Overfished species have lower genetic diversity

Photo by Winky (Flickr)
Photo by Winky (Flickr)

Genetic diversity is the raw material for evolution, and it allows species to adapt to changing environmental conditions. But can fisheries cause species to lose genetic diversity? In our meta-analysis just out this week in Molecular Ecology (OnlineEarly), we find strong evidence that the answer is yes. Previously, studies on individual populations have had somewhat ambiguous results: some studies found an effect, others did not. Our finding provides more evidence that the evolutionary impacts of overharvest are important for fisheries management, and may explain why some heavily overfished populations (e.g., Newfoundland cod) have had such a hard time recovering.

New paper in Science shows that marine species follow climate velocity

Cod photo by Joachim S. Müller.
Photo by Joachim S. Müller.

As ocean temperatures change, fish that provide food for people around the world are moving into new territories. While it’s been common to talk about broad expectations like species shifting towards the poles as the climate warms, the problem has been that many species are not shifting towards the poles, and even of those species that are, some are shifting quickly and others slowly. In a paper out today in Science, we show that  the trick to more precise forecasts is to follow local temperature changes, expressed as climate velocities.

Photo by Cliff on Flickr (http://www.flickr.com/people/nostri-imago/)
Photo by Cliff on Flickr (http://www.flickr.com/people/nostri-imago/)

Climate velocities are the rate and direction that temperatures move across the seascape. The findings suggest that climate velocity will be a powerful tool for forecasting future range shifts and have implications for marine conservation and fisheries management. Transient populations are especially vulnerable to overexploitation.

Press coverage includes BBC Radio, LA Times, CBC, ScienceNow, ClimateWire, the Southern Fried Science blog, and EuropaPress. Princeton also has a blog post.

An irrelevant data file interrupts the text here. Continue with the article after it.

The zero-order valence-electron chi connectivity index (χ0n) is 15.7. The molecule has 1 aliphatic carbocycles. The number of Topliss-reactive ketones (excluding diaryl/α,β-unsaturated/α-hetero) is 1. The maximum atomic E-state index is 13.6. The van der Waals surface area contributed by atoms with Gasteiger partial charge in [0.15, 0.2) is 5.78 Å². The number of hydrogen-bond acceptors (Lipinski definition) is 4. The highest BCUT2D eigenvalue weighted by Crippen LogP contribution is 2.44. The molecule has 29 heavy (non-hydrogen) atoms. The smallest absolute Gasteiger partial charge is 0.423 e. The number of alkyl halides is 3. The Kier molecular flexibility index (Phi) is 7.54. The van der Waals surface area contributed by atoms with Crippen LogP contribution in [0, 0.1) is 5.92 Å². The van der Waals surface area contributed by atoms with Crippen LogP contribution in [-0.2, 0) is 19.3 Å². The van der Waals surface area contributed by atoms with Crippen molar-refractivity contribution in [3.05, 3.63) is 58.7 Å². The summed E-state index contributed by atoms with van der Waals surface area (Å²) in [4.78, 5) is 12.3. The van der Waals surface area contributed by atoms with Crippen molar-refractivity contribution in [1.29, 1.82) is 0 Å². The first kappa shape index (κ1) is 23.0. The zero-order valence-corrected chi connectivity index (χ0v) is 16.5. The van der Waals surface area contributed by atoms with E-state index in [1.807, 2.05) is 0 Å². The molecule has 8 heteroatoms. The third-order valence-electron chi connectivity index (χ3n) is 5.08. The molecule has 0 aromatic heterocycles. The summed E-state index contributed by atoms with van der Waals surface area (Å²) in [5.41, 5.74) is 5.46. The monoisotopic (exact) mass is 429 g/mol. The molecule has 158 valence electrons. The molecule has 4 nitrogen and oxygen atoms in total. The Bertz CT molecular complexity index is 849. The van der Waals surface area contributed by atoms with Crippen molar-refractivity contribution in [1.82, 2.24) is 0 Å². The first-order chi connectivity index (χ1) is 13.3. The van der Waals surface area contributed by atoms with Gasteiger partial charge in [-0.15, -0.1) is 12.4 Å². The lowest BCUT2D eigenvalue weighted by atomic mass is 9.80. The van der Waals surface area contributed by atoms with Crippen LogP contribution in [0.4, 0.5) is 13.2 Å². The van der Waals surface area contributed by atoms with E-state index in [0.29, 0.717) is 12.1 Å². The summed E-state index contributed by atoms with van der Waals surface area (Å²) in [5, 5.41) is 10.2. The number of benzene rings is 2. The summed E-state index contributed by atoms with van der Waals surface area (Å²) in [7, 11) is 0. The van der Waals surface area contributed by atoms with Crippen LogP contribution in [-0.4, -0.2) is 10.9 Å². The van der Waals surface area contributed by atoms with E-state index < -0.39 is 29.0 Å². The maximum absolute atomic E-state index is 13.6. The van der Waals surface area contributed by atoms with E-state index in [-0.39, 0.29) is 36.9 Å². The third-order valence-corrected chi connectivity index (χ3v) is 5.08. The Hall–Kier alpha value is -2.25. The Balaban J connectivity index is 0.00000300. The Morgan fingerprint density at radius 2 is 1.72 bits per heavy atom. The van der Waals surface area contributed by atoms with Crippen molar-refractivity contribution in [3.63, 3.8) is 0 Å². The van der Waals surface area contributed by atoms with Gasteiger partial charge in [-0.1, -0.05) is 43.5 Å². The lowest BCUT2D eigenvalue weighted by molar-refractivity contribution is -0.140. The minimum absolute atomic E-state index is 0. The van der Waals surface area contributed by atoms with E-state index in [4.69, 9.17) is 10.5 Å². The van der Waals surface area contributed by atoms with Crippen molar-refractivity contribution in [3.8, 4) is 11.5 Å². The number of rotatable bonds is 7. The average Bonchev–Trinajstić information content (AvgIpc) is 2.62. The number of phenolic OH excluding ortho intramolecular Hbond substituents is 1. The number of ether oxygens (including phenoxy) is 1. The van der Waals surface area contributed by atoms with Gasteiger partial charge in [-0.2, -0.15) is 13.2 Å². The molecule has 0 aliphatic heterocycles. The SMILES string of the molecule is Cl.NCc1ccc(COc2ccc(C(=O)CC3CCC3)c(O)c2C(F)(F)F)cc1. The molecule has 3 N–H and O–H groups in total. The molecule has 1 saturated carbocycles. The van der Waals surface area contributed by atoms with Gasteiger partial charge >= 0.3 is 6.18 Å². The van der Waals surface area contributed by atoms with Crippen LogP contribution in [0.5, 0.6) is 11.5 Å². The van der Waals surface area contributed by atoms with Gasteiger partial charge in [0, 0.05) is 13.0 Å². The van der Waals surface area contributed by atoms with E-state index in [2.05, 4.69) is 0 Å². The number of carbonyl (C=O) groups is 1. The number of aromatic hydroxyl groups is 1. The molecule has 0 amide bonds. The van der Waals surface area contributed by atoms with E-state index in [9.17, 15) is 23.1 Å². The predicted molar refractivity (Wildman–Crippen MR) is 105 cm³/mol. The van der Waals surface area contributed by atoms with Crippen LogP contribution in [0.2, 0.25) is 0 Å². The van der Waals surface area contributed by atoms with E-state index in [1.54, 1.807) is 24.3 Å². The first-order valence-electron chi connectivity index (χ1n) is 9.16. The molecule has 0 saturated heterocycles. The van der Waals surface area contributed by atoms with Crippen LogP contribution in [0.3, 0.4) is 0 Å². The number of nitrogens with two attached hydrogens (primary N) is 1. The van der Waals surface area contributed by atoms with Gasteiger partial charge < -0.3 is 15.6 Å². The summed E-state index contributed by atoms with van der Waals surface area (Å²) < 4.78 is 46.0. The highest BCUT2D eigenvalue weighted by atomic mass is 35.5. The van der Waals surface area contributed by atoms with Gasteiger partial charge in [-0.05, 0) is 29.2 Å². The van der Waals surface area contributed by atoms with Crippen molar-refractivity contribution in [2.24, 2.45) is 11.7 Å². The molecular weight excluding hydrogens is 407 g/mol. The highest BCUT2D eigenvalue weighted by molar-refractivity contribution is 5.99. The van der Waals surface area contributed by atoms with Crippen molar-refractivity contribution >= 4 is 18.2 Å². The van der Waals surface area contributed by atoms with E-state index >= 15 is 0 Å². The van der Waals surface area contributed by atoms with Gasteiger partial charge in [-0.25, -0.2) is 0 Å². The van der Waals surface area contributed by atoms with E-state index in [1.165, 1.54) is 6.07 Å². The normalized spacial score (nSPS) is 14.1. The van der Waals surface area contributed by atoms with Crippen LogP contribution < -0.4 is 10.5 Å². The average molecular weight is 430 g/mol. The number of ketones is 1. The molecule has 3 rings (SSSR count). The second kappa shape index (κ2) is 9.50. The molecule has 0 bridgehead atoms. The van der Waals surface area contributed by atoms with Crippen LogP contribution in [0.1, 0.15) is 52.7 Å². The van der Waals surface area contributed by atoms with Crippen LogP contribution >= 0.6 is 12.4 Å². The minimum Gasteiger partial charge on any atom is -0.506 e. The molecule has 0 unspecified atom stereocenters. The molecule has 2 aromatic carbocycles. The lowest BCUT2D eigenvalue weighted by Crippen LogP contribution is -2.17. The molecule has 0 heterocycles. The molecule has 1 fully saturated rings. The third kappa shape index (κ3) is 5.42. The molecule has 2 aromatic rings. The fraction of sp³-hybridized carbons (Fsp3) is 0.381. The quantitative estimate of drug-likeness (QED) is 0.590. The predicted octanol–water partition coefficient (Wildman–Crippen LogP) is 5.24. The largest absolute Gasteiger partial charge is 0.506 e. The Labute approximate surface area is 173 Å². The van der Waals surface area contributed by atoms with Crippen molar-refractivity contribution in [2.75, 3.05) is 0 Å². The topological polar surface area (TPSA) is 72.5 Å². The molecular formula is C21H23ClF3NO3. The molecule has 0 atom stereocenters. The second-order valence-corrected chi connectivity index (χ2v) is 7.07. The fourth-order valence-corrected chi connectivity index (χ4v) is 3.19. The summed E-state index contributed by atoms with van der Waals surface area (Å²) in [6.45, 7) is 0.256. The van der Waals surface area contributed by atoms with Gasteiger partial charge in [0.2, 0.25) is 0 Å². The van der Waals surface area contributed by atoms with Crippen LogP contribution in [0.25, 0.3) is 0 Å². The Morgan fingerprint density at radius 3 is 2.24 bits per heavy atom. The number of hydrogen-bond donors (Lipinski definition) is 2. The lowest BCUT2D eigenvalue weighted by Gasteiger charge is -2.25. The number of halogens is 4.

As one example, lobster in the northeastern United States (above) moved north at a pace of 43 miles per decade. (Video by Leah Lewis and D. Richardson, National Oceanic and Atmospheric Administration)

We’re looking for a lab tech!

Laboratory Researcher IV, Rutgers University, New Brunswick, NJ

The Pinsky Lab in the Department of Ecology, Evolution, and Natural
Resources is searching for an organized, enthusiastic, and skilled
individual to work as a population genomics technician in our new
research lab. We use population genetics and genomics to study the
ecology, evolution, and conservation of marine species around the
world.

The technician will assist the PI in managing the lab and conducting
research. Specific duties will include ordering and maintaining
equipment and supplies, processing genetic samples, preparing DNA and
RNA libraries for genotyping and next-generation sequencing,
performing basic data analysis, training students, and maintaining an
organized, safe, and productive laboratory environment. We offer an
exciting and interdisciplinary work environment, opportunities to be
involved in a wide range of ecological and evolutionary projects, and
the potential for co-authorship on scientific manuscripts.

Minimum Qualifications
– A bachelor’s degree in a related scientific field or an equivalent